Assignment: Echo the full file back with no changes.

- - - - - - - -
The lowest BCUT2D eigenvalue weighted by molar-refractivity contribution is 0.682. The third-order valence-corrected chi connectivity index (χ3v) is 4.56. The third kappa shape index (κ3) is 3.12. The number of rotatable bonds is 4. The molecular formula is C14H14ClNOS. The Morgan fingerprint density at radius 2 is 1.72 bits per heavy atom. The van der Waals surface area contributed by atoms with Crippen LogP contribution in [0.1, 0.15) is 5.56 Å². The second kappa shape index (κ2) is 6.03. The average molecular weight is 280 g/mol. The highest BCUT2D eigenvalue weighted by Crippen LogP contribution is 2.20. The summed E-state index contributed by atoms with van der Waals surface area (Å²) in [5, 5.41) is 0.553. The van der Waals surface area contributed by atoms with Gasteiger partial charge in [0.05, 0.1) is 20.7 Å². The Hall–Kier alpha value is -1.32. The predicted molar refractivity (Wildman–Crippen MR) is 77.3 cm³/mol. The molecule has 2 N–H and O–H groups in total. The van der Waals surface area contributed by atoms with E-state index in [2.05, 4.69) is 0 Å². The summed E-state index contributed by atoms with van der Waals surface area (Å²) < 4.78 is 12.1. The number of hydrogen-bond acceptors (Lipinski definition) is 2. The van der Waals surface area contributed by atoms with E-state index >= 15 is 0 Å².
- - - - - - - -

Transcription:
The lowest BCUT2D eigenvalue weighted by molar-refractivity contribution is 0.682. The third-order valence-corrected chi connectivity index (χ3v) is 4.56. The third kappa shape index (κ3) is 3.12. The number of rotatable bonds is 4. The molecular formula is C14H14ClNOS. The Morgan fingerprint density at radius 2 is 1.72 bits per heavy atom. The van der Waals surface area contributed by atoms with Crippen LogP contribution in [0.1, 0.15) is 5.56 Å². The second kappa shape index (κ2) is 6.03. The average molecular weight is 280 g/mol. The highest BCUT2D eigenvalue weighted by Crippen LogP contribution is 2.20. The summed E-state index contributed by atoms with van der Waals surface area (Å²) in [5, 5.41) is 0.553. The van der Waals surface area contributed by atoms with Gasteiger partial charge in [0.05, 0.1) is 20.7 Å². The Hall–Kier alpha value is -1.32. The predicted molar refractivity (Wildman–Crippen MR) is 77.3 cm³/mol. The molecule has 2 N–H and O–H groups in total. The van der Waals surface area contributed by atoms with E-state index in [2.05, 4.69) is 0 Å². The summed E-state index contributed by atoms with van der Waals surface area (Å²) < 4.78 is 12.1. The number of hydrogen-bond acceptors (Lipinski definition) is 2. The van der Waals surface area contributed by atoms with E-state index >= 15 is 0 Å².